Sunday, November 28, 2010

Standards group advances geospatial collaboration

Frequently, geospatial data providers must collaborate with many organizations to collect new data and/or update their existing data holdings. For example, when federal agencies want to synchronize with geodata updates coming from 'closest-to-source' publishers such as local or state providers. Another case is when content providers are crowd-sourcing their data updates or supporting volunteer geographic information (VGI).

In these situations there's a need for an open interface to services that mediate the interaction between geospatial data providers, the content repositories, and the external entities acting as data publishers. The service must support data publishing with validation, replication of the data content submitted to multiple repositories and notification of changes to interested parties who may be following along.

To meet this challenge the Open Geospatial Consortium (OGC®) just announced the formation of a GeoSynchronization Service Standards Working Group (SWG). The OGC Candidate GeoSynchronization Service Standard describes an open standard interface to an online service that allows publishers to propose changes to be made to a data provider's geospatial features (such as data about points of interest, property lines, city population, vehicle locations, etc.). A change proposal can be made to create new data or to modify/delete existing data. Proposed changes are reviewed (either manually or automatically) and are either accepted or rejected. Accepted changes are applied to the appropriate repositories. The service can also notify people or systems that are following along with the updates. GeoSynchronization Services use the ATOM protocol to connect to different geospatial services and messages based on ATOM format encodings.

Initial Charter Members of the new standards activity were CubeWerx and The Carbon Project, joined by the U.S. Army Geospatial Center (AGC), U.S. Geological Survey, GeoConnections - Natural Resources Canada, Ministère des resources naturelles et de la faune du Québec (MRNF), and the U.S. National Geospatial-Intelligence Agency (NGA).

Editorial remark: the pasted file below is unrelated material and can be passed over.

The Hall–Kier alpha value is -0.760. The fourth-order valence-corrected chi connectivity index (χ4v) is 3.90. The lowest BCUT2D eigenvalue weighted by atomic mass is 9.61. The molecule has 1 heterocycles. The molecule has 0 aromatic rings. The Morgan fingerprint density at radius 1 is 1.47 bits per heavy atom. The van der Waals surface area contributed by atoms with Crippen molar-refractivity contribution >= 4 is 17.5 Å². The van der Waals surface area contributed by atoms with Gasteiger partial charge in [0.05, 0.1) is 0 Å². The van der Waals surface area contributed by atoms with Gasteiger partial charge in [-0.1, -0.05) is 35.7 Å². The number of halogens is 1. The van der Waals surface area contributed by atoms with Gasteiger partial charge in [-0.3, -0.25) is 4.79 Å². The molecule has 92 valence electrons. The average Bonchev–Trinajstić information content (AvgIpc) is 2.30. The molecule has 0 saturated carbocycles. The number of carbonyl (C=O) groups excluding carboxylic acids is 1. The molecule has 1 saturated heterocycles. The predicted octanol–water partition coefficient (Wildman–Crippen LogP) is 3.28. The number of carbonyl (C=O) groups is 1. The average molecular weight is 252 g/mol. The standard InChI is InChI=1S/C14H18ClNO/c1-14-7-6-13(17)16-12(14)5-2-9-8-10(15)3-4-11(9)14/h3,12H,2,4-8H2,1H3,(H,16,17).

Friday, November 26, 2010

Data providers make imagery access easy

I travelled down to GEOINT 2010 in New Orleans earlier this month - a fantastic event. If you're in 'geospatial' you needed to be there.

The symposium had plenty of discussion on open source GEOINT, geo-apps, emerging sensors and platforms, warfighter feedback, increased focus on human geography and lots of other topics. However, just like GEOINT Tech Days earlier this year something in the crowd has changed yet again. This time not only have both military and commercial organizations taken the lead in evangelizing standards-based online services like WMS, WFS - they've gone ahead and deployed some of the most powerful web mapping services ever seen. The result is easy, nearly instant access to an unprecedented amount of imagery.

This struck me especially strongly since I ran the first GEOINT interop demo in 2004 when some established vendors said access via open standard mapping services was a 'smoke & mirrors' trick. They were wrong - and boy did GEOINT 2010 prove it.

What's next? I'd say users will want even more 'easy access' interoperable geospatial services - and new apps to use them. In addition, seamless integration between partners, civilian, federal and international agencies are capabilities users will likely want more of as part of open source GEOINT - plus the ability to use cloud-based services to contribute and validate crowd-sourced updates. It's also likely they'll benefit from the speed, power and collaboration capabilities of new services like WMTS - the open standard for fast web mapping being advanced by folks like the OGC wizards at CubeWerx.

One thing is certain - once users get a taste of easy access the GEOINT world will never be the same.